Burns  explored young people’s Internet use for mental health resources and found that the Internet was used by 76.9% (1464/1905) of young people to connect with peers and by 38.8% (735/1894) of young people to seek information about mental health. Bradley et al [ ] investigated what young people wanted in an Internet program for psychological distress and using thematic analysis found that usefulness, credibility, privacy, convenience, and accessibility were important to young people as well as being aware of the program and having the motivation to use the program. Klein et al [ ] explored individual preferences for content and functionality on alcohol and other drug websites and found that interactive functionality (being asked a question: χ210=36.1, P<.001; consumer hub: χ210=34.6, P<.001) and social networking features (chat room access: χ210 =28.9, P<.001; blogging feature: χ210=53.3, P<.001) were valued by younger adults compared to older adults.
Barriers and Facilitators to Online Help-Seeking
A range of barriers and facilitators of help-seeking were mentioned in the articles, although these were rarely measured empirically. Barriers to help-seeking included lack of awareness [, , ], being male [ , , ], a preference for face-to-face services [ , ], lack of motivation [ ], uncertainty about confidentiality [ ], and unfavorable content [ , ]. Facilitators to help-seeking included accessibility to online resources [ , , , , ], the ease of sharing personal information compared to face-to-face services [ - ], anonymity [ , , , ], trust and credibility [ ], reduction of stigma [ , , ], high distress [ , ], and an increase in mental health literacy [ , , - ]. describes these facilitators and barriers in detail.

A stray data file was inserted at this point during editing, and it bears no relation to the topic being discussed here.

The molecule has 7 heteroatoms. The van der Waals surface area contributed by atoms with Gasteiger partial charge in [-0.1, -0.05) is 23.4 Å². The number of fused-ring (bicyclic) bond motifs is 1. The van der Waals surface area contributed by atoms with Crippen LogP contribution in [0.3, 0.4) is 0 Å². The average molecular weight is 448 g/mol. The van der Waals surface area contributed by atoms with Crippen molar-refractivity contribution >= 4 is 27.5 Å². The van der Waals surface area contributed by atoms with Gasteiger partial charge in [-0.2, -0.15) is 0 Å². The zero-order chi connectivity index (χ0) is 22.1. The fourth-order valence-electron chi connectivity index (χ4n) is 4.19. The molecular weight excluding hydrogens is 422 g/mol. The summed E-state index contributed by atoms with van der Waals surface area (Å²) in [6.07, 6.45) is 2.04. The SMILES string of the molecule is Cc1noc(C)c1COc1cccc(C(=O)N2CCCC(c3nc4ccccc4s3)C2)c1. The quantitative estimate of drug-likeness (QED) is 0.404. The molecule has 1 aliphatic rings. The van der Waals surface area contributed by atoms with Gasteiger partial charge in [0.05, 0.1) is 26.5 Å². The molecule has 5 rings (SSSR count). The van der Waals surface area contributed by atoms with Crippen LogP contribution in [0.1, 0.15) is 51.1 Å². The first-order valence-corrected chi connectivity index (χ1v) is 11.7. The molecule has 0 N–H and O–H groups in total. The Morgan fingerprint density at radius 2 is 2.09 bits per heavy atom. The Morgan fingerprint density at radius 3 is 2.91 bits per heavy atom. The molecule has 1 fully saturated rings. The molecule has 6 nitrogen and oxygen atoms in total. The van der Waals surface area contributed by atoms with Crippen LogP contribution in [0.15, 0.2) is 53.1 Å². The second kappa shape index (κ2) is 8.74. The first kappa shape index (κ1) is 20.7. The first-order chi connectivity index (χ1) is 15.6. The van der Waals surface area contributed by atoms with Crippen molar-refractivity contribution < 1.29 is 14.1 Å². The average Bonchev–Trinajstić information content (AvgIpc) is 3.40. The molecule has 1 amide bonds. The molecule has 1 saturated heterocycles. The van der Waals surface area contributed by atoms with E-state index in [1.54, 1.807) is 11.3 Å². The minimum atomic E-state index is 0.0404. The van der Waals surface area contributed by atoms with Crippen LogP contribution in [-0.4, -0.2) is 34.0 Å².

|Barriers to online mental health services|
|Lack of awareness (3)||Young people reported a lack of awareness of the online mental health services available [, , ].|
|“Many participants commented that they would not have thought to look for online distress-management programs” (Bradley et al , p. 30).|
|Young people most commonly used text-based search engines and information sites and were either not aware of other online mental health resources [, ] or did not believe that they would help [ ].|
|Online mental health services are not everyone’s preferred source (2)||Young people were more likely to seek help from informal sources such as friends and parents when compared to Internet resources .|
|Some young people preferred face-to-face services to Internet services .|
|Males don’t seek help online (3)||Young men were less likely to seek help using online mental health services than young women (χ2=8.6, P<.01) .|
|After playing ReachOut Central , young women were marginally more willing to seek help than young men.|
|Gould et al  showed no gender differences in frequency of online help-seeking behavior.|
|Lack of motivation (1)||Some distressed young people would not be motivated to seek help on or offline. “You have to want to help yourself”  p 30.|
|Not confidential / impersonal (1)||Online mental health services were reported by some participants  as unreliable (15.1%), untrustworthy (5%), lacking in privacy (2.5%), impersonal (7.5%), and as providing insufficient support (3.9%).|
|Content unfavorable (2)||Information websites can to be too technical to understand , forums contain inaccurate information, with people complaining and unhelpful [ ], and finding the desired information on alcohol websites can be difficult [ ].|
|Facilitators to online help-seeking|
|Accessibility of online mental health resources (5)||67.3% of users agreed that ReachOut was “there when they need it” . Horgan and Sweeney [ ] reported that participants used the Internet for mental health support because of the vast amounts of information valuable online (21.8%), the Internet is easily accessed 24 hours (10.1%), it is easy to find information (11%), fast (8.3%), cheap (2.7%), convenient (1.7%), and a good place to start and find out where to go for further assistance (4.7%). One of the useful features of online mental health services is accessibility as they are available when required in crisis situations when other support cannot be reached, particularly flexible programs that allow users to come and go [ ].|